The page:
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Friends, family say goodbye to Amy Winehouse

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Several mourners, including Ronson - who co-produced Winehouse's breakthrough album "Back to Black" - looked emotional as they left the red brick structure, which has seen the cremations of thousands of ordinary Londoners and many celebrities, including psychoanalyst Sigmund Freud, comedian Peter Sellers and drummer Keith Moon of The Who.

The family was then due to hold two days of shiva, a Jewish traditional period of mourning.

The soul diva, who had battled alcohol and drug addiction, was found dead Saturday at her London home. She was 27.

An autopsy held Monday failed to determine what caused her death. Police are awaiting the results of toxicology tests, which will take two to four weeks.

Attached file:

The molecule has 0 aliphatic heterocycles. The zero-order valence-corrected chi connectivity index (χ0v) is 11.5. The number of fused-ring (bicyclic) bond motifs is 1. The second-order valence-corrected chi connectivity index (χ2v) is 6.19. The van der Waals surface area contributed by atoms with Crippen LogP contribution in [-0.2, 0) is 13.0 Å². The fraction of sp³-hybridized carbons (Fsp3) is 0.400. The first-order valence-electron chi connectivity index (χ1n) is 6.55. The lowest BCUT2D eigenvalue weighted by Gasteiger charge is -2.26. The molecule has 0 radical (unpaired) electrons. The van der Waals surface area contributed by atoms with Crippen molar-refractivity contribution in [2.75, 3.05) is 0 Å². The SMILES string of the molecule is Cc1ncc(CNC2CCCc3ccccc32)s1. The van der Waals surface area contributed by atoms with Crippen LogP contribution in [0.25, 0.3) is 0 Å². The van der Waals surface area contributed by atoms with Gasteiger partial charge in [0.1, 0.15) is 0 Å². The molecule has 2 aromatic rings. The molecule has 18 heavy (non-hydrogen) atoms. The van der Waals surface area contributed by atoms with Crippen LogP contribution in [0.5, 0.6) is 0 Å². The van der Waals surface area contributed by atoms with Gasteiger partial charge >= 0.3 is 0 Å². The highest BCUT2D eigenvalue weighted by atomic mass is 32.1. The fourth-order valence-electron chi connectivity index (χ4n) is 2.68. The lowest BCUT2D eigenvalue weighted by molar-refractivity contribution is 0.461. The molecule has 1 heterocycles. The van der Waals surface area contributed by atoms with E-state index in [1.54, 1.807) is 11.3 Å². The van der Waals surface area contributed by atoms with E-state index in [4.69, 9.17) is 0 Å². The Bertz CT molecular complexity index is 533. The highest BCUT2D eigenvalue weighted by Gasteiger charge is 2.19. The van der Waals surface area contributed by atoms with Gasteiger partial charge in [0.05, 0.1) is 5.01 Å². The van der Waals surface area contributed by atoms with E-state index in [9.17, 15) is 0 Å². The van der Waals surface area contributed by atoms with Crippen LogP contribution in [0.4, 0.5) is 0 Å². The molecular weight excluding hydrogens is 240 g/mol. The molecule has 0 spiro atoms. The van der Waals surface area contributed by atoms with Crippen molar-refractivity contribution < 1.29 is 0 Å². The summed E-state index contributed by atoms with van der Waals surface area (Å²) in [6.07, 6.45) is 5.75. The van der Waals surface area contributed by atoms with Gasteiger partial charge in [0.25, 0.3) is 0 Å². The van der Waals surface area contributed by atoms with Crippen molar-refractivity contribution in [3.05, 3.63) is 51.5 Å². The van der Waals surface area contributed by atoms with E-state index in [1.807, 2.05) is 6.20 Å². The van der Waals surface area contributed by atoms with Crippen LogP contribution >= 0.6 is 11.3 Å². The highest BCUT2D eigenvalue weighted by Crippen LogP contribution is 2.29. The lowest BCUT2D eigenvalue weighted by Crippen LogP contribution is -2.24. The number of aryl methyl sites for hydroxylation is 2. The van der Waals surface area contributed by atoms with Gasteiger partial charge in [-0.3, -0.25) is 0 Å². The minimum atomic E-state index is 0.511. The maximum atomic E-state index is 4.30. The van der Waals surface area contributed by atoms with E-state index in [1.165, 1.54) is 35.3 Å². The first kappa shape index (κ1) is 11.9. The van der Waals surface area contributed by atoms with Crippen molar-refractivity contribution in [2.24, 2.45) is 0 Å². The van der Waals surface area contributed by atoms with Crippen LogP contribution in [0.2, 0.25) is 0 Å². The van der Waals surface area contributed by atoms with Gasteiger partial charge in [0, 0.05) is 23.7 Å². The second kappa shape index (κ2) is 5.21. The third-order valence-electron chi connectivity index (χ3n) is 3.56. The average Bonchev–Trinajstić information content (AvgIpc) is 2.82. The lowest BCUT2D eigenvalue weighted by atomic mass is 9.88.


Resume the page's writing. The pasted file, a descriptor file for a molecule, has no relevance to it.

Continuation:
On Monday the singer's father, mother and brother visited the house where she died, thanking mourners who had left flowers and cards.

Mitch Winehouse said "Amy was about one thing and that was love."

"Her whole life was devoted to her family and her friends and to you guys as well," he told fans.

Winehouse released only two albums in her short career - winning five Grammy awards for "Back to Black" - and often made headlines because of drug and alcohol abuse, eating disorders, destructive relationships and abortive performances.

Since her death, her records have re-entered album charts around the world, and tributes have poured in from fans and fellow musicians.

George Michael called her "the most soulful vocalist this country has ever seen," and soul singer Adele said she "paved the way for artists like me and made people excited about British music again."

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